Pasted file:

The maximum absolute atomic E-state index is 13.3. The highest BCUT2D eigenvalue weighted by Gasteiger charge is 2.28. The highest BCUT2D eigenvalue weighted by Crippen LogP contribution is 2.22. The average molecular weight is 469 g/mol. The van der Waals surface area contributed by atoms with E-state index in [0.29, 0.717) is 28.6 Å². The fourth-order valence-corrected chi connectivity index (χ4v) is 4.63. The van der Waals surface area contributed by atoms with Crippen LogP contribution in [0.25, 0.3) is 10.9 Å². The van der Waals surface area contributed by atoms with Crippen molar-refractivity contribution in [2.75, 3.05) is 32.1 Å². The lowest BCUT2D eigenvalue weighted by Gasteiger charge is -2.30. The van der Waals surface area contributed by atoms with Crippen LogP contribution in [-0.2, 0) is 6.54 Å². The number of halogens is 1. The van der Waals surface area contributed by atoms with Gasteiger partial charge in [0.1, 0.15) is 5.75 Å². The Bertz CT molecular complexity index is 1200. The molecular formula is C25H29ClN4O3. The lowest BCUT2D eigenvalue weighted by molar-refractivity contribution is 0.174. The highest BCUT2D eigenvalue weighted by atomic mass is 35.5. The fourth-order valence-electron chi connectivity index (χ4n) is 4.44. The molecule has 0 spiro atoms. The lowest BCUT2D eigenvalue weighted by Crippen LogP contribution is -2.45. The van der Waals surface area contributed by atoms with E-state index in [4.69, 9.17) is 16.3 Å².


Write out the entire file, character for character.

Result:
The maximum absolute atomic E-state index is 13.3. The highest BCUT2D eigenvalue weighted by Gasteiger charge is 2.28. The highest BCUT2D eigenvalue weighted by Crippen LogP contribution is 2.22. The average molecular weight is 469 g/mol. The van der Waals surface area contributed by atoms with E-state index in [0.29, 0.717) is 28.6 Å². The fourth-order valence-corrected chi connectivity index (χ4v) is 4.63. The van der Waals surface area contributed by atoms with Crippen LogP contribution in [0.25, 0.3) is 10.9 Å². The van der Waals surface area contributed by atoms with Crippen molar-refractivity contribution in [2.75, 3.05) is 32.1 Å². The lowest BCUT2D eigenvalue weighted by Gasteiger charge is -2.30. The van der Waals surface area contributed by atoms with Crippen LogP contribution in [-0.2, 0) is 6.54 Å². The number of halogens is 1. The van der Waals surface area contributed by atoms with Gasteiger partial charge in [0.1, 0.15) is 5.75 Å². The Bertz CT molecular complexity index is 1200. The molecular formula is C25H29ClN4O3. The lowest BCUT2D eigenvalue weighted by molar-refractivity contribution is 0.174. The highest BCUT2D eigenvalue weighted by atomic mass is 35.5. The fourth-order valence-electron chi connectivity index (χ4n) is 4.44. The molecule has 0 spiro atoms. The lowest BCUT2D eigenvalue weighted by Crippen LogP contribution is -2.45. The van der Waals surface area contributed by atoms with E-state index in [4.69, 9.17) is 16.3 Å².